So...naturally, the act of watching Regan stab her privates with a crucifix turned me back into that nice Catholic girl buried deep inside of me (the Catholic girl barely raised Lutheran, but familiar with the church of excessive, sometimes beautiful guilt). That girl.
That Vidal Sassoon sporting, tannis root wearing, black crib rocking girl who makes me long for ritual.That girl who would never, like Ellen Burstyn, abandon a child, even if he had "his father's eyes."
Roman's girl (that's Castevet, and yes Polanski too) and favorite Catholic -- Rosemary Woodhouse.
With that, Happy Halloween... and with some Rosemary antics at the mansion. (Also, please check out this entire series of photos, in slide-show higher resolution here.) And thank you for your hospitality Mr. Hefner.
And...watch my above mini Max Fischer production in wide-screen here.
And finally, if you like, watch me cuddle in a coffin here. That was somewhere else...
I saw a very early, special screening of Youth in Revolt at The Playboy Mansion a few Sundays ago and all I can say is...good show. Though it's too early to go into it -- I will say, I enjoyed the clever, offbeat, touching movie (directed by Miguel Arteta)-- and the cast is terrific: Michael Cera (in a dual role), M. Emmett Walsh, Mary Kay Place, Steve Buscemi, Ray Liotta, Fred Willard, Justin Long, and Jean Smart.
Hugh Hefner (a very gracious host) played the picture for his regular weekend movie night, where guests munch popcorn, hang out in the mansion, and in my case, toured the Grotto (as pictured at the top -- I really wanted to call my ex boyfriend on that phone), the Game Room, the Zoo and more. I love the Game Room.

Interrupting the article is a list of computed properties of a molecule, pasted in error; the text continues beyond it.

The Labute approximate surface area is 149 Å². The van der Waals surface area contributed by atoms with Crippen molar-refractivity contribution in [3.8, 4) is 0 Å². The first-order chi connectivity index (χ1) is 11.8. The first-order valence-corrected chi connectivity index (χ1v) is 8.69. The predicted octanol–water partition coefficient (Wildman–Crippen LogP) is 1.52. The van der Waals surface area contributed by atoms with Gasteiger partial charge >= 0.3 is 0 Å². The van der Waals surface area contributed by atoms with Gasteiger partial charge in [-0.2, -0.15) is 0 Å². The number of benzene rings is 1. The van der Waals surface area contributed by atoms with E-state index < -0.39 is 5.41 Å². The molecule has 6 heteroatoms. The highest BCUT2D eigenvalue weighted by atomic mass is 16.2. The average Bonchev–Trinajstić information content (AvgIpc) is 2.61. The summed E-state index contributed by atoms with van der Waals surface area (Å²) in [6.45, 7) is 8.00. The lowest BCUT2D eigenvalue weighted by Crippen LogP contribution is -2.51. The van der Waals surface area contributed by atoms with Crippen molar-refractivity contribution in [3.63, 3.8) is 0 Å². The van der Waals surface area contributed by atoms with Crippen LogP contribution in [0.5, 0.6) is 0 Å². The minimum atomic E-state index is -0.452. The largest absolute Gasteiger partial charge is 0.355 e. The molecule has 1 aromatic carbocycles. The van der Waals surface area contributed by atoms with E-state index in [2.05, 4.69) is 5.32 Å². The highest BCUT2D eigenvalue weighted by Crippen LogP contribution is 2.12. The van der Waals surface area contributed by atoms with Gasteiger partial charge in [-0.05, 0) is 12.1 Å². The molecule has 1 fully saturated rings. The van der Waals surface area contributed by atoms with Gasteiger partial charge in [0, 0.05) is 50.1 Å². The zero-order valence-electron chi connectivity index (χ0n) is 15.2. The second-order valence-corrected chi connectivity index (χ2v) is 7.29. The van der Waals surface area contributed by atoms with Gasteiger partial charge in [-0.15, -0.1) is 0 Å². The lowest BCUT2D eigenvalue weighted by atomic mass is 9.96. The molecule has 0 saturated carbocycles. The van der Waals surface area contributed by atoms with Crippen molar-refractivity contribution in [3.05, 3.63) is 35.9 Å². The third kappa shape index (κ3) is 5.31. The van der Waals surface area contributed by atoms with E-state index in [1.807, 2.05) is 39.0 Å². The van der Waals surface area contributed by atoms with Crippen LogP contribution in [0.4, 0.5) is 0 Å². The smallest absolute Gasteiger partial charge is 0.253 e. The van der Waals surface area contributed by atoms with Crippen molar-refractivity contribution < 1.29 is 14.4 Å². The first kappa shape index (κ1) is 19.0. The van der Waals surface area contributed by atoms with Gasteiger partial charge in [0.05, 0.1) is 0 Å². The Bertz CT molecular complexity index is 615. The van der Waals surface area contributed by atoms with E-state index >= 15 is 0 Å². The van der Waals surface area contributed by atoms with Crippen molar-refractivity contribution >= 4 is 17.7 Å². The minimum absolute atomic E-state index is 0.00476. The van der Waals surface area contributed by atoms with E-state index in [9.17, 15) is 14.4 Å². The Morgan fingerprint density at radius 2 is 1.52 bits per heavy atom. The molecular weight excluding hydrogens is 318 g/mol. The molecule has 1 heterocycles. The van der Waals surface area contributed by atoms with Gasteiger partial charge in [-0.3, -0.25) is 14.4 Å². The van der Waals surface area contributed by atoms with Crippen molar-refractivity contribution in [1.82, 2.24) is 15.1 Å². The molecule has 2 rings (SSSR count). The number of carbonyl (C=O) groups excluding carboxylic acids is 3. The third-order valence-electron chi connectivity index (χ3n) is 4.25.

Again, since the movie opens in January, I'm holding off on an official review, so instead I thought I'd post a look into Hef's Game Room. And a picture with one of Hef's ex's (her bust anyway) Barbie Benton, one of the greatest bunnies of all time.
I also met one of Hef's friends, director Elliot Silverstein (above), who was surprised by my gushing reaction upon meeting him. But come on! The man directed Cat Ballou! Mr. Silverstein's ear was bent by my endless questions regarding Jane Fonda, Nat King Cole and Lee Marvin. And yes, there were sexy girls in attendance too. But Robert Culp? And Elliot Silverstein? And monkeys? All ingredients for a memorable evening.
Lovely time. I saw The African Queen the next week. Beautiful. And check out these classic games:
Please return to my main site, Sunset Gun.
I love the desert. And my car. I used to call my cars my children, but they've since grown up -- fast. For years this Z car was an absolute angel, no problems whatsover, but suddenly, and within the span of one month, all that's changed. Now he's the abusive boyfriend I keep returning to even if he leaves me vulnerable and stranded on the side of the road. But I can't always blame the car. The 105 degree heat of Joshua Tree is not kind to my 1978 Datsun and so he takes it out on me -- a lot. And sometimes I absolutely hate him. In this case, I loved him, thanks to photographer Krissie Gregory and our shoot for my upcoming column in Garage Magazine. Look for it on stands September 1. In the meantime, my car has broken down three times since these pictures were taken.
Nevertheless, here we are, in the desert, in love. Though that little fucker did burn my hand.
What I do for him...
View the entire Desert Z photo set (shot my Krissie Gregory ) here.
And please return to my main site, Sunset Gun.